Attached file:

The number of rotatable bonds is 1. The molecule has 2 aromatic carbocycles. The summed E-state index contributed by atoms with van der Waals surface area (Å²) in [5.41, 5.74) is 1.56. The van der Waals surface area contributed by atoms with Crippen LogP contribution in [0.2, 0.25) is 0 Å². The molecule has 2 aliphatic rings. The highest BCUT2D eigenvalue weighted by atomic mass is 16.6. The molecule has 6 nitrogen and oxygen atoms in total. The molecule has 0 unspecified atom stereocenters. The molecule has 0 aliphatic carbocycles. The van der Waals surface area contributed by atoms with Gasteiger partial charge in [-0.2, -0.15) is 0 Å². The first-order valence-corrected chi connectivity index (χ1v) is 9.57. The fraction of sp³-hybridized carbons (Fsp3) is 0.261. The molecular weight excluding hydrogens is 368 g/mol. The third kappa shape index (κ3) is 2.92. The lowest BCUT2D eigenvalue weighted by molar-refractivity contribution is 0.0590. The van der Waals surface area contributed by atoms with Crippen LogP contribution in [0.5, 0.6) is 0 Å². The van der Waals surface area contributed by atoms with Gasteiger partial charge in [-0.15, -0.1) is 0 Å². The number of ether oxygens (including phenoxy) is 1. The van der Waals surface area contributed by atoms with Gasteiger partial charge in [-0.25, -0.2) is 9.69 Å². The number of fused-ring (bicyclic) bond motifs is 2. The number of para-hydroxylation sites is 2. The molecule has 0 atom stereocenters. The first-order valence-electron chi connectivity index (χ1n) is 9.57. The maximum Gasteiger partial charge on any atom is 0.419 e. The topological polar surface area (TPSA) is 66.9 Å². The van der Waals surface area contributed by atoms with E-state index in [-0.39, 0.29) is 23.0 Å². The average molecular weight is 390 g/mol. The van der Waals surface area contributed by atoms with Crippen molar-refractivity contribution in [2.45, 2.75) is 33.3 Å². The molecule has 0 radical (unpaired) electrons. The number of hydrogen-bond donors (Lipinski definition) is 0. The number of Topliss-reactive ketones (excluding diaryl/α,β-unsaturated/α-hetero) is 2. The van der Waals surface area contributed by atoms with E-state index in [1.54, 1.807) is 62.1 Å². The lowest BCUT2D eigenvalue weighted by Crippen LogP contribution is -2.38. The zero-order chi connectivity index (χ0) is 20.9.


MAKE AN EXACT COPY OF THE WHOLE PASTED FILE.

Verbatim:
The number of rotatable bonds is 1. The molecule has 2 aromatic carbocycles. The summed E-state index contributed by atoms with van der Waals surface area (Å²) in [5.41, 5.74) is 1.56. The van der Waals surface area contributed by atoms with Crippen LogP contribution in [0.2, 0.25) is 0 Å². The molecule has 2 aliphatic rings. The highest BCUT2D eigenvalue weighted by atomic mass is 16.6. The molecule has 6 nitrogen and oxygen atoms in total. The molecule has 0 unspecified atom stereocenters. The molecule has 0 aliphatic carbocycles. The van der Waals surface area contributed by atoms with Gasteiger partial charge in [-0.2, -0.15) is 0 Å². The first-order valence-corrected chi connectivity index (χ1v) is 9.57. The fraction of sp³-hybridized carbons (Fsp3) is 0.261. The molecular weight excluding hydrogens is 368 g/mol. The third kappa shape index (κ3) is 2.92. The lowest BCUT2D eigenvalue weighted by molar-refractivity contribution is 0.0590. The van der Waals surface area contributed by atoms with Crippen LogP contribution in [0.5, 0.6) is 0 Å². The van der Waals surface area contributed by atoms with Gasteiger partial charge in [-0.15, -0.1) is 0 Å². The number of ether oxygens (including phenoxy) is 1. The van der Waals surface area contributed by atoms with Gasteiger partial charge in [-0.25, -0.2) is 9.69 Å². The number of fused-ring (bicyclic) bond motifs is 2. The number of para-hydroxylation sites is 2. The molecule has 0 atom stereocenters. The first-order valence-electron chi connectivity index (χ1n) is 9.57. The maximum Gasteiger partial charge on any atom is 0.419 e. The topological polar surface area (TPSA) is 66.9 Å². The van der Waals surface area contributed by atoms with E-state index in [-0.39, 0.29) is 23.0 Å². The average molecular weight is 390 g/mol. The van der Waals surface area contributed by atoms with Crippen molar-refractivity contribution in [2.45, 2.75) is 33.3 Å². The molecule has 0 radical (unpaired) electrons. The number of hydrogen-bond donors (Lipinski definition) is 0. The number of Topliss-reactive ketones (excluding diaryl/α,β-unsaturated/α-hetero) is 2. The van der Waals surface area contributed by atoms with E-state index in [1.54, 1.807) is 62.1 Å². The lowest BCUT2D eigenvalue weighted by Crippen LogP contribution is -2.38. The zero-order chi connectivity index (χ0) is 20.9.